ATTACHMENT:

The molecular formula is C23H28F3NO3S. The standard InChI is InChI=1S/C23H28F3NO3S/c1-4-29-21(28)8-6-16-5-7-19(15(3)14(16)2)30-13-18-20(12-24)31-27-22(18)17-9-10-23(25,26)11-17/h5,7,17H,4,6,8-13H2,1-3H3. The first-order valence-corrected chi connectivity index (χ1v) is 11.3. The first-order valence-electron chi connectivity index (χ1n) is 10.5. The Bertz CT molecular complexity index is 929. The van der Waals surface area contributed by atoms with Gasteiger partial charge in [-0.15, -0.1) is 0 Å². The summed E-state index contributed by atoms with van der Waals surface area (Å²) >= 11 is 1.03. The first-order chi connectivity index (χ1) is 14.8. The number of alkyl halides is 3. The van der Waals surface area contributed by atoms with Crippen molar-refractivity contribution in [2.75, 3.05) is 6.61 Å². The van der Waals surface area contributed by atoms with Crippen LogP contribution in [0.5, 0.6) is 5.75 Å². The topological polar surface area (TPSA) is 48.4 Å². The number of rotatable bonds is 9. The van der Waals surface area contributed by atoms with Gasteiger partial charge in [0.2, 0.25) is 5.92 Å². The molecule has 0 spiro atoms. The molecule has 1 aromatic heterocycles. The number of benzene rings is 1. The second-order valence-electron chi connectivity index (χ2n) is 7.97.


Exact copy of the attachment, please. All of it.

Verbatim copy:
The molecular formula is C23H28F3NO3S. The standard InChI is InChI=1S/C23H28F3NO3S/c1-4-29-21(28)8-6-16-5-7-19(15(3)14(16)2)30-13-18-20(12-24)31-27-22(18)17-9-10-23(25,26)11-17/h5,7,17H,4,6,8-13H2,1-3H3. The first-order valence-corrected chi connectivity index (χ1v) is 11.3. The first-order valence-electron chi connectivity index (χ1n) is 10.5. The Bertz CT molecular complexity index is 929. The van der Waals surface area contributed by atoms with Gasteiger partial charge in [-0.15, -0.1) is 0 Å². The summed E-state index contributed by atoms with van der Waals surface area (Å²) >= 11 is 1.03. The first-order chi connectivity index (χ1) is 14.8. The number of alkyl halides is 3. The van der Waals surface area contributed by atoms with Crippen molar-refractivity contribution in [2.75, 3.05) is 6.61 Å². The van der Waals surface area contributed by atoms with Crippen LogP contribution in [0.5, 0.6) is 5.75 Å². The topological polar surface area (TPSA) is 48.4 Å². The number of rotatable bonds is 9. The van der Waals surface area contributed by atoms with Gasteiger partial charge in [0.2, 0.25) is 5.92 Å². The molecule has 0 spiro atoms. The molecule has 1 aromatic heterocycles. The number of benzene rings is 1. The second-order valence-electron chi connectivity index (χ2n) is 7.97.